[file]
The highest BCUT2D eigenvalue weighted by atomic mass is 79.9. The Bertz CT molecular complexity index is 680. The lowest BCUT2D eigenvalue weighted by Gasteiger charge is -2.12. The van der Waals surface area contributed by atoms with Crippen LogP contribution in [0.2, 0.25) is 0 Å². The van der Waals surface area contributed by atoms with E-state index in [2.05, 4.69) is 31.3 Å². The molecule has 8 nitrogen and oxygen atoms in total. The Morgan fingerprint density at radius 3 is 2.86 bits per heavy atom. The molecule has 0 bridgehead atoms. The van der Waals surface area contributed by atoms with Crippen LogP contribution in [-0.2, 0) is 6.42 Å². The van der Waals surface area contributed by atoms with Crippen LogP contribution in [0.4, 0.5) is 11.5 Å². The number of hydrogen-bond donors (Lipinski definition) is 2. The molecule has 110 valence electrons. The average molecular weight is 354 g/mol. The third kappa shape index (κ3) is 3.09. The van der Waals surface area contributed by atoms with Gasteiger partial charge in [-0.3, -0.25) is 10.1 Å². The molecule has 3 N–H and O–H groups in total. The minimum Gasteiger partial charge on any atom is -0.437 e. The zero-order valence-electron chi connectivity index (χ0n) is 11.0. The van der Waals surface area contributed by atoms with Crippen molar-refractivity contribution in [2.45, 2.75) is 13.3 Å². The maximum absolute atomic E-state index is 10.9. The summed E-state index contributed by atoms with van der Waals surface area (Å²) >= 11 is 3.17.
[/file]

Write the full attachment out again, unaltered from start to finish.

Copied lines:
The highest BCUT2D eigenvalue weighted by atomic mass is 79.9. The Bertz CT molecular complexity index is 680. The lowest BCUT2D eigenvalue weighted by Gasteiger charge is -2.12. The van der Waals surface area contributed by atoms with Crippen LogP contribution in [0.2, 0.25) is 0 Å². The van der Waals surface area contributed by atoms with E-state index in [2.05, 4.69) is 31.3 Å². The molecule has 8 nitrogen and oxygen atoms in total. The Morgan fingerprint density at radius 3 is 2.86 bits per heavy atom. The molecule has 0 bridgehead atoms. The van der Waals surface area contributed by atoms with Crippen LogP contribution in [-0.2, 0) is 6.42 Å². The van der Waals surface area contributed by atoms with Crippen LogP contribution in [0.4, 0.5) is 11.5 Å². The number of hydrogen-bond donors (Lipinski definition) is 2. The molecule has 110 valence electrons. The average molecular weight is 354 g/mol. The third kappa shape index (κ3) is 3.09. The van der Waals surface area contributed by atoms with Gasteiger partial charge in [-0.3, -0.25) is 10.1 Å². The molecule has 3 N–H and O–H groups in total. The minimum Gasteiger partial charge on any atom is -0.437 e. The zero-order valence-electron chi connectivity index (χ0n) is 11.0. The van der Waals surface area contributed by atoms with Crippen molar-refractivity contribution in [2.45, 2.75) is 13.3 Å². The maximum absolute atomic E-state index is 10.9. The summed E-state index contributed by atoms with van der Waals surface area (Å²) >= 11 is 3.17.